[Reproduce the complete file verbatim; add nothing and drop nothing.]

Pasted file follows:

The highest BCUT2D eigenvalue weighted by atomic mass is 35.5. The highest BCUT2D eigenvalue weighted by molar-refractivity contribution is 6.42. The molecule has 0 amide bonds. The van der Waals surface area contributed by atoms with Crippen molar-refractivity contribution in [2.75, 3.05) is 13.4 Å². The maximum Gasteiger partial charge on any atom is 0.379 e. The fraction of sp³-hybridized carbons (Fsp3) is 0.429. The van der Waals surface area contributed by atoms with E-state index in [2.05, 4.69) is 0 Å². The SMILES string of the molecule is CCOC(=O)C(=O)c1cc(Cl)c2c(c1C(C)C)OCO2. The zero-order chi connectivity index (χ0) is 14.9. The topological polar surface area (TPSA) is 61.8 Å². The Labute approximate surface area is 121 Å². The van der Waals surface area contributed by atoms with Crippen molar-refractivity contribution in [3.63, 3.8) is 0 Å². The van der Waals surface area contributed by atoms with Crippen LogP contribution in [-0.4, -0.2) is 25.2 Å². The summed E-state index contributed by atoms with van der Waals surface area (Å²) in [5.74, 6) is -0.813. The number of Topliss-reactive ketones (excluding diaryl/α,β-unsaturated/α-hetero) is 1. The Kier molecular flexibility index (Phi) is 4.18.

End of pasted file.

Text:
The highest BCUT2D eigenvalue weighted by atomic mass is 35.5. The highest BCUT2D eigenvalue weighted by molar-refractivity contribution is 6.42. The molecule has 0 amide bonds. The van der Waals surface area contributed by atoms with Crippen molar-refractivity contribution in [2.75, 3.05) is 13.4 Å². The maximum Gasteiger partial charge on any atom is 0.379 e. The fraction of sp³-hybridized carbons (Fsp3) is 0.429. The van der Waals surface area contributed by atoms with E-state index in [2.05, 4.69) is 0 Å². The SMILES string of the molecule is CCOC(=O)C(=O)c1cc(Cl)c2c(c1C(C)C)OCO2. The zero-order chi connectivity index (χ0) is 14.9. The topological polar surface area (TPSA) is 61.8 Å². The Labute approximate surface area is 121 Å². The van der Waals surface area contributed by atoms with Crippen molar-refractivity contribution in [3.63, 3.8) is 0 Å². The van der Waals surface area contributed by atoms with Crippen LogP contribution in [-0.4, -0.2) is 25.2 Å². The summed E-state index contributed by atoms with van der Waals surface area (Å²) in [5.74, 6) is -0.813. The number of Topliss-reactive ketones (excluding diaryl/α,β-unsaturated/α-hetero) is 1. The Kier molecular flexibility index (Phi) is 4.18.